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Just because you live in a mod­ern city does­n’t mean you can’t be a cow­boy. At least for a lit­tle while, any­way. About 100 miles from the sky­scrap­ers of Down­town Los Ange­les are men and women who wran­gle hors­es and ride them, spurs clank­ing, through Refu­gio Canyon in the San­ta Ynez Moun­tain range set in San­ta Bar­bara Coun­ty, with ocean breezes cool­ing their trail. Fam­i­lies or cou­ples can join them, for a week­end or a day, in a part of the coun­try that seems like a throw­back to a time when fron­tiers­men and women had to tame the bustling land to set­tle it. 


Horseriding at the Circle Bar B Stables

When 5‑star accom­mo­da­tions were in cov­ered wagons.…photo by Mark Zim­mer­man via Unsplash



It is the Cir­cle Bar B Guest Ranch that staked its claim on the smidge of a city called Gole­ta in San­ta Bar­bara Coun­ty in 1939 when a sin­gle mom, Flo­rence Brown, bought 60 acres of land and moved the chil­dren’s day camp she had been run­ning on her sis­ter’s prop­er­ty in Los Alam­os over there. It was a rev­o­lu­tion­ary endeav­or at the time since women had only been allowed to own land since 1848 and had just been grant­ed the right to vote 19 years ear­li­er. “She had help from a gen­tle­man friend,” Brown’s grand­daugh­ter, Kathy, told us as she showed us around when we vis­it­ed for an overnight anniver­sary cel­e­bra­tion this sum­mer. Brown saw the pos­si­bil­i­ties in the sprawl­ing canyon refreshed by the sea and even­tu­al­ly opened the guest ranch and horse sta­bles so city dwellers like us could retreat into this coun­try cocoon for a split.







Circle Bar B Guest Ranch

Untamed Coun­try © Rina Nehdar


It’s a life dom­i­nat­ed by nature and the appre­ci­a­tion of it you get when you step away from the tech­no­log­i­cal wind­storm in which most peo­ple live in the 21st cen­tu­ry. Flo­rence’s chil­dren and grand­chil­dren took over the dai­ly oper­a­tion of the guest ranch when Flo­rence even­tu­al­ly passed on.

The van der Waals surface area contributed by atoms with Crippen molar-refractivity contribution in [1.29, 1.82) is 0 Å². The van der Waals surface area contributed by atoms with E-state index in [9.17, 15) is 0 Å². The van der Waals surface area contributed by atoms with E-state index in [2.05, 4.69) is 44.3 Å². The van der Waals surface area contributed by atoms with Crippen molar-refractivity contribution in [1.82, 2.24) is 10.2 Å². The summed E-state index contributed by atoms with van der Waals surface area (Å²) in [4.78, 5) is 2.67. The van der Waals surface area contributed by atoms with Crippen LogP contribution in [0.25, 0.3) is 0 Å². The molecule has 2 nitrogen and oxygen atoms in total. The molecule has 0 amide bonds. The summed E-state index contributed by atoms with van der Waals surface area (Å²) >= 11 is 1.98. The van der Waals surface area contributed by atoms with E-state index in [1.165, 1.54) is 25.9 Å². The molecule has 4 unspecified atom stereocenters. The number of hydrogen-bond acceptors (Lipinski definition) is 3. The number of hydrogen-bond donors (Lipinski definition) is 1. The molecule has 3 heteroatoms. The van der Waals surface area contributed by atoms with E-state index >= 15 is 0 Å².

We think she was 94 but she nev­er real­ly did tell peo­ple her age so we don’t real­ly know, Kathy confided.



Circle Bar B Guest Ranch

Flo­rence Brown pho­to cour­tesy of the Brown Family



Today, Kathy runs the day to day oper­a­tion of the Cir­cle Bar B Guest Ranch with her hus­band, Hen­ry, with help from var­i­ous fam­i­ly mem­bers and a few long term employ­ees. Her broth­er, Patrick, oper­ates the Cir­cle Bar B Sta­bles, where vis­i­tors who love to go horse­back rid­ing can rent a ride on a horse for 90 min­utes to four hours. A crew of loy­al cow­boys take care of the hors­es and guests that ride them from the ranch’s sta­bles through Refu­gio Canyon trails. It was on one of these trails that Howard pro­posed to me 15 years before. When I first spoke to Kathy about com­ing out to review her ranch, I had for­got­ten this was the place. I remem­bered horse­back and the cliff but the excite­ment of the day blocked every­thing else.



Circle Bar B Guest Ranch

But first, he sang me a song by the creek on our dri­ve up to meet the hors­es  © Rina Nehdar



The Rooms


Circle Bar B Guest Ranch

Home Sweet (overnight) Home  © Rina Nehdar



There are 18 cab­ins set­tling into the hill­side switch­back that make up the guest ranch. Most are one-bed­rooms but three have two bed­rooms. The two-bed­room we stayed in had two floors and the upper floor had a bunk bed and a queen-sized bed, per­fect for a young fam­i­ly with the grand­par­ents — or teenagers — stay­ing in the bot­tom room. 



Circle Bar B Guest Ranch

All in the out­door fam­i­ly © Rina Nehdar



Circle Bar B Guest Ranch

The Cozy Liv­ing Room  © Rina Nehdar



Our Room  © Rina Nehdar 



All Cir­cle Bar B Guest Ranch cab­ins could be found in the pages of a Lau­ra Ingalls Wilder Lit­tle House on the Prairie book. Most have no tele­vi­sions but don’t wor­ry, the cab­ins come with cof­fee mak­ers, although break­fast and din­ner are includ­ed with each stay. Also includ­ed is a pool sur­round­ed by oaks and sycamores blow­ing away city con­cerns and a jacuzzi to fin­ish melt­ing them.



Circle Bar B Guest Ranch

Jump in and let your wor­ries float away.… © Rina Nehdar



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Food and Drink


There is a club­house with a saloon-style bar where Hen­ry is known to make a potent and tasty mar­gari­ta. A stuffed griz­zly bear looks down at guests who, in non-pan­dem­ic times, might hov­er around the couch­es set around a rocky man­tle fire­place. Ani­mal tro­phy heads dec­o­rate the cow­boy hang­out. A hall­way down is where meals are usu­al­ly served but dur­ing these times, all tables are set out­side under a canopy of trees held back by a wood­en overhang.